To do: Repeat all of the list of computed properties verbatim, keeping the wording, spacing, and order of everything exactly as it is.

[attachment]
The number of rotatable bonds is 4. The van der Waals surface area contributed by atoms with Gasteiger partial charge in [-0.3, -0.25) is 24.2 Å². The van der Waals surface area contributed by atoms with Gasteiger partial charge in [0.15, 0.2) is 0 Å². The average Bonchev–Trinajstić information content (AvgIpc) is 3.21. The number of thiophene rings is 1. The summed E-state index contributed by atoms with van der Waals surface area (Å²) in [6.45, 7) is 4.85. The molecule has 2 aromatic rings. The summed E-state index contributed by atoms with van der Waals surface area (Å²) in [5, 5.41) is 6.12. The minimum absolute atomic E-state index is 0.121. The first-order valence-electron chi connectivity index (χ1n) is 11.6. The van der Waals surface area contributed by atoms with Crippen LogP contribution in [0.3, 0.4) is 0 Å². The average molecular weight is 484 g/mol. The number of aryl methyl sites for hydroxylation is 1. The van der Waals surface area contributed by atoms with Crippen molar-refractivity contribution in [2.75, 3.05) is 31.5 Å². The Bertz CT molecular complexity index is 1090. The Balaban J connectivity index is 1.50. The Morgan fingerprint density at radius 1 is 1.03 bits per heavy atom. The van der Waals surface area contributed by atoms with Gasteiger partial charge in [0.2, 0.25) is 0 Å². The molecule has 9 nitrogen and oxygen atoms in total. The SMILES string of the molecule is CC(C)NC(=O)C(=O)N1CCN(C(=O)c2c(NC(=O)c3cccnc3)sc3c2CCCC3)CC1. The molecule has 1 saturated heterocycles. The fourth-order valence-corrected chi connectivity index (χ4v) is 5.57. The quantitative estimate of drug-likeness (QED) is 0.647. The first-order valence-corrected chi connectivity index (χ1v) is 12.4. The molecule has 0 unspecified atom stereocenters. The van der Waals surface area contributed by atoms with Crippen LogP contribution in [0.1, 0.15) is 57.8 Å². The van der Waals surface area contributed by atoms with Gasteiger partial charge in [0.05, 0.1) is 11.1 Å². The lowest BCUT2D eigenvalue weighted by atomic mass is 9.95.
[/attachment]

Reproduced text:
The number of rotatable bonds is 4. The van der Waals surface area contributed by atoms with Gasteiger partial charge in [-0.3, -0.25) is 24.2 Å². The van der Waals surface area contributed by atoms with Gasteiger partial charge in [0.15, 0.2) is 0 Å². The average Bonchev–Trinajstić information content (AvgIpc) is 3.21. The number of thiophene rings is 1. The summed E-state index contributed by atoms with van der Waals surface area (Å²) in [6.45, 7) is 4.85. The molecule has 2 aromatic rings. The summed E-state index contributed by atoms with van der Waals surface area (Å²) in [5, 5.41) is 6.12. The minimum absolute atomic E-state index is 0.121. The first-order valence-electron chi connectivity index (χ1n) is 11.6. The van der Waals surface area contributed by atoms with Crippen LogP contribution in [0.3, 0.4) is 0 Å². The average molecular weight is 484 g/mol. The number of aryl methyl sites for hydroxylation is 1. The van der Waals surface area contributed by atoms with Crippen molar-refractivity contribution in [2.75, 3.05) is 31.5 Å². The Bertz CT molecular complexity index is 1090. The Balaban J connectivity index is 1.50. The Morgan fingerprint density at radius 1 is 1.03 bits per heavy atom. The van der Waals surface area contributed by atoms with Gasteiger partial charge in [0.2, 0.25) is 0 Å². The molecule has 9 nitrogen and oxygen atoms in total. The SMILES string of the molecule is CC(C)NC(=O)C(=O)N1CCN(C(=O)c2c(NC(=O)c3cccnc3)sc3c2CCCC3)CC1. The molecule has 1 saturated heterocycles. The fourth-order valence-corrected chi connectivity index (χ4v) is 5.57. The quantitative estimate of drug-likeness (QED) is 0.647. The first-order valence-corrected chi connectivity index (χ1v) is 12.4. The molecule has 0 unspecified atom stereocenters. The van der Waals surface area contributed by atoms with Crippen LogP contribution in [0.1, 0.15) is 57.8 Å². The van der Waals surface area contributed by atoms with Gasteiger partial charge in [0.05, 0.1) is 11.1 Å². The lowest BCUT2D eigenvalue weighted by atomic mass is 9.95.